The whole of Finland is a single diocese. In a country of five and a half million inhabitants, the diocesan registry gives the figure of just 17,000 Catholics. But the reality far exceeds the statistics. We estimate that there could already be more than 30,000 Catholics in Finland.
Thanks be to God, for several years we have had a steady annual growth of 500 new Catholics. Half of them come through the baptism of children and adults, and the other half through the arrival of immigrants and refugees. Throughout the country we have 8 Catholic parishes spread over an area of 338,440 square kilometers.
With these data it is easy to understand that our pastoral work goes beyond the parishes understood as places where the people of God congregate. As Pope Francis so often encourages us, we are a Church on the move. A Church in search of her children scattered throughout the vast Finnish geography. Not in vain, for many, the nearest parish is 50 kilometers, 100 kilometers, 300 kilometers away....
To care for these faithful we also have the immense gift of ecumenism. In Finland ecumenism is a concrete and generous miracle. One of the reasons is that we are able to use non-Catholic churches throughout the country. Every month we celebrate in 20 non-Catholic churches that the Lutheran Church and the Orthodox Church lend us in 20 different cities.
Immigrants now priests
The first great wave of Catholic refugees arrived as a consequence of the war in Vietnam and communist persecution. One of the families that fled, overcoming indescribable difficulties, had the great gift of receiving in its midst the priestly vocation of one of the sons, who is now a parish priest in Tampere, the second largest city in the country. Four other cities are served from there.
The same joy befell another family fleeing the fratricidal war in Rwanda. The father of the family was killed while fleeing with his wife and children. The first-born son also discovered his priestly vocation in Finland. He is the current pastor of Helsinki Cathedral. From the capital he travels to half a dozen cities.
Pastoral work is very dynamic and also requires a spirit of initiative and imagination. I would like to share with readers two personal experiences. The first began in January 2020 before the Covid-19 pandemic was universally declared. A Catholic family in Kerava, a small town about 40 kilometers from Helsinki, asked me to celebrate Mass in their home on a Sunday. I gladly accepted on the condition that they would invite known Catholics from the area. Two families came. The following month we had four families together, so the apartment was already too small.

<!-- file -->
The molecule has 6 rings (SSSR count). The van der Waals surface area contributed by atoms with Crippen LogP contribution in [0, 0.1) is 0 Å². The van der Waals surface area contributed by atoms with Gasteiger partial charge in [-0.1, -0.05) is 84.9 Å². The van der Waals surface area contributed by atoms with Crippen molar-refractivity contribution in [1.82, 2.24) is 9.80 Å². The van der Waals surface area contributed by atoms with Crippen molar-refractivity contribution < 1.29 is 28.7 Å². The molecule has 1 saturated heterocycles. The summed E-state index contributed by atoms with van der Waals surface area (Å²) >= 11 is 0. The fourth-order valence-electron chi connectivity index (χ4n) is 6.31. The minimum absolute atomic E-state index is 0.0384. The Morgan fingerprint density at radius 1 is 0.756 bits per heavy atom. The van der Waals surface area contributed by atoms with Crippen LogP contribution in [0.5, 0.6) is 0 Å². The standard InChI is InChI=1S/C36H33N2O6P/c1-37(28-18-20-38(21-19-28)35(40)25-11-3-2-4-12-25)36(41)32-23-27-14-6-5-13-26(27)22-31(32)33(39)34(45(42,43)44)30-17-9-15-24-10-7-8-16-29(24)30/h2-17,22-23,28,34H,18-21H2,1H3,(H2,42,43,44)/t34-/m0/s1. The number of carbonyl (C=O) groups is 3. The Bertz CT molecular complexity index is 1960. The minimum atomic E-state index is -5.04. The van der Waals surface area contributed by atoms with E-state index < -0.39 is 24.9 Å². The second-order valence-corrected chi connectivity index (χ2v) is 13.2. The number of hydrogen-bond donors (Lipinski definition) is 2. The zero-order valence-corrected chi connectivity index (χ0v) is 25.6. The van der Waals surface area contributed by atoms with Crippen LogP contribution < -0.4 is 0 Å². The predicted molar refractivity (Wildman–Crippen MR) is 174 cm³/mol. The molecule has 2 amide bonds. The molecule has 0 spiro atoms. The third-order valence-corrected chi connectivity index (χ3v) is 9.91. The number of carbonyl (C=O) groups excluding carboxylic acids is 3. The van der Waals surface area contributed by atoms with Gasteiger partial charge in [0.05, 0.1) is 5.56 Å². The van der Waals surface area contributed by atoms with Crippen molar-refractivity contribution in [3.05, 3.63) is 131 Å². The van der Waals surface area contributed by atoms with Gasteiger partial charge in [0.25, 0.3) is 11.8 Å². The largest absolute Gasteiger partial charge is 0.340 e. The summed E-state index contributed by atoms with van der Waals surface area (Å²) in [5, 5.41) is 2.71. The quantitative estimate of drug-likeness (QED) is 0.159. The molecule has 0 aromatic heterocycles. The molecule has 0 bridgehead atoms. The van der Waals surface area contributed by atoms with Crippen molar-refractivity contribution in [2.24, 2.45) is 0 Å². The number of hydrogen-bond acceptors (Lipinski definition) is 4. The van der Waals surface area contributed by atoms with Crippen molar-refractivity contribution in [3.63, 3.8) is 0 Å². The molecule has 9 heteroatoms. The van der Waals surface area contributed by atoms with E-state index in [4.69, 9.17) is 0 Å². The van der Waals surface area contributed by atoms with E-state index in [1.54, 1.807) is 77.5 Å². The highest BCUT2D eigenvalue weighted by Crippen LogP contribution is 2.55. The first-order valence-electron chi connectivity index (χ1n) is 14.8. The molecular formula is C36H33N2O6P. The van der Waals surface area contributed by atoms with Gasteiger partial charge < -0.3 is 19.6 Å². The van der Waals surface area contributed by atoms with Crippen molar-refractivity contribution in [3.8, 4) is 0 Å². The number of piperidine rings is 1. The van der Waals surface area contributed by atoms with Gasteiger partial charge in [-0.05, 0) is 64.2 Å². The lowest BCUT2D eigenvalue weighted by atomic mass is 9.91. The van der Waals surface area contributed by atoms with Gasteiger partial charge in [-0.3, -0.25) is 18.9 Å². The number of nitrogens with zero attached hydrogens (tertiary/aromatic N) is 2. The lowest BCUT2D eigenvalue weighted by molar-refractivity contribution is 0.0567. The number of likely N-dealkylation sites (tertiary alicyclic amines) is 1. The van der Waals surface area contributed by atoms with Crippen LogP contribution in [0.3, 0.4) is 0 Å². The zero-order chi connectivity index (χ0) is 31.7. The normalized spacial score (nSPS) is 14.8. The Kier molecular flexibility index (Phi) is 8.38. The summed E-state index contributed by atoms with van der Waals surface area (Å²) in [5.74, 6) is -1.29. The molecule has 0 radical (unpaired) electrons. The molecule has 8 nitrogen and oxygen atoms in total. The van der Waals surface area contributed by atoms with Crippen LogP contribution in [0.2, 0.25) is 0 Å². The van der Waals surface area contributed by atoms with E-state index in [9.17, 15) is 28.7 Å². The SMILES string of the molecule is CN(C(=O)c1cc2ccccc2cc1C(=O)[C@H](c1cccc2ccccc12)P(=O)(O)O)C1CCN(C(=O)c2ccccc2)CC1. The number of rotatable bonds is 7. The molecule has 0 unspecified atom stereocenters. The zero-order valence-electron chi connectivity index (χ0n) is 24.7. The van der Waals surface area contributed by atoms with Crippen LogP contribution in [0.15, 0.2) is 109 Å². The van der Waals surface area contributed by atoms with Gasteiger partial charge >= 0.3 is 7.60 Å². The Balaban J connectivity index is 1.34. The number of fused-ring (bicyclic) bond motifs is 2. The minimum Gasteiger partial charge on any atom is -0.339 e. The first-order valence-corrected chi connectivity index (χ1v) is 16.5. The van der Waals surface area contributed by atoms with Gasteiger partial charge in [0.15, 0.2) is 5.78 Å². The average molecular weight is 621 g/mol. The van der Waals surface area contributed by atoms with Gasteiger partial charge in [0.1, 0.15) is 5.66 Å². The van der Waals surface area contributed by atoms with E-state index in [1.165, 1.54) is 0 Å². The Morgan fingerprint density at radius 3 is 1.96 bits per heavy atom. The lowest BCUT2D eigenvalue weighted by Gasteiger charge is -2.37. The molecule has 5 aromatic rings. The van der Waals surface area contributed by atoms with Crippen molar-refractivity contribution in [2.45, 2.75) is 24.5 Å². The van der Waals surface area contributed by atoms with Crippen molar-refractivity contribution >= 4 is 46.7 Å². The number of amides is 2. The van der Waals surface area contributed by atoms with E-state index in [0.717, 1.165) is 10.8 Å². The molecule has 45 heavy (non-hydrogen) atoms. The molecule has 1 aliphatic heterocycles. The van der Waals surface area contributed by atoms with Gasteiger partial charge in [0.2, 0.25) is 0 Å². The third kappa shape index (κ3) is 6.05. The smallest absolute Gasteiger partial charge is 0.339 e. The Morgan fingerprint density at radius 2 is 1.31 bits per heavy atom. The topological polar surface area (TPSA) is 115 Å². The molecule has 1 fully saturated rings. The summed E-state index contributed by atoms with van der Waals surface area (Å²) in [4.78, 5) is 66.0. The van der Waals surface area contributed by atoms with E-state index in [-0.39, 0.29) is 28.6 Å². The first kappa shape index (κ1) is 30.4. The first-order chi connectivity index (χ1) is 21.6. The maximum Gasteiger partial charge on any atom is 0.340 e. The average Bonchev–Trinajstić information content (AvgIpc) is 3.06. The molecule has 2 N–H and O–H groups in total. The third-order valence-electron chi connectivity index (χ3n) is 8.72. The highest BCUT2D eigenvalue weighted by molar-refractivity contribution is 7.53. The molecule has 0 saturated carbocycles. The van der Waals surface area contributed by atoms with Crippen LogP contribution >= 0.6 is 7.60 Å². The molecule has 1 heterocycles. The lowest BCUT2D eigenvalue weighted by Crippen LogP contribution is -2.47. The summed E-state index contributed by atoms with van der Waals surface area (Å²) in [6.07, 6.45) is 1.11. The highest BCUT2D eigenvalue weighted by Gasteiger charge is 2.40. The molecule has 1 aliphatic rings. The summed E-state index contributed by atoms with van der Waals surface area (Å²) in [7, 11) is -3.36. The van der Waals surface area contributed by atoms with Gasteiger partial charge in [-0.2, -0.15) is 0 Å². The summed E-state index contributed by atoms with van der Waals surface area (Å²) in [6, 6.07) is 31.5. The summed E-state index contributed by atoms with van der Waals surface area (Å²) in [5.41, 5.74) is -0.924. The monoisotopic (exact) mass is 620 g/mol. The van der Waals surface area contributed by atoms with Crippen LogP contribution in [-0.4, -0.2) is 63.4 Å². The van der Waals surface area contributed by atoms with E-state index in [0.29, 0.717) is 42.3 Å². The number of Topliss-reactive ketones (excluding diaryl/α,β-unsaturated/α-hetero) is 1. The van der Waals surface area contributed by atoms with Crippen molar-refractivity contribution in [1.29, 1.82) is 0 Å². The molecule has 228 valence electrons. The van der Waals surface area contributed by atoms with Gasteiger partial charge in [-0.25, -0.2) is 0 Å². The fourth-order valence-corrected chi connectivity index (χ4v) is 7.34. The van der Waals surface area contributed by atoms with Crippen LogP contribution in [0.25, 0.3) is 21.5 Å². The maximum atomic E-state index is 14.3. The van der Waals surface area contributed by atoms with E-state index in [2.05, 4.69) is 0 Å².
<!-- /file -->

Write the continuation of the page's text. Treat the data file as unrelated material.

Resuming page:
Talking to the Catholic parish priest in the Kerava area, I proposed contacting the local Lutheran church to see if they had a chapel where we could meet and celebrate Mass on Sundays. When I explained the project to the Lutheran pastor he was very happy and said he would be honored to have Catholic Mass in his parish. He let us use a chapel attached to the large complex of parish buildings. The first Mass in the chapel came and there were 20 of us.
But the first Covid restrictions began in Finland. The condition set by the pastor was prudent as we were already in the pandemic. He asked me not to exceed 20 participants. The next Sunday came and there were 27 of us. We had outgrown the chapel. Once again, I was surprised by the generosity of the pastor, who offered us another larger chapel where 100 people could easily fit. I currently celebrate there once a month for 70-80 people. Our goal is to use the city church with a capacity of 300 people. Just the number of Catholics that I estimate there are within a 15 kilometer radius of Kerava. Everything will come.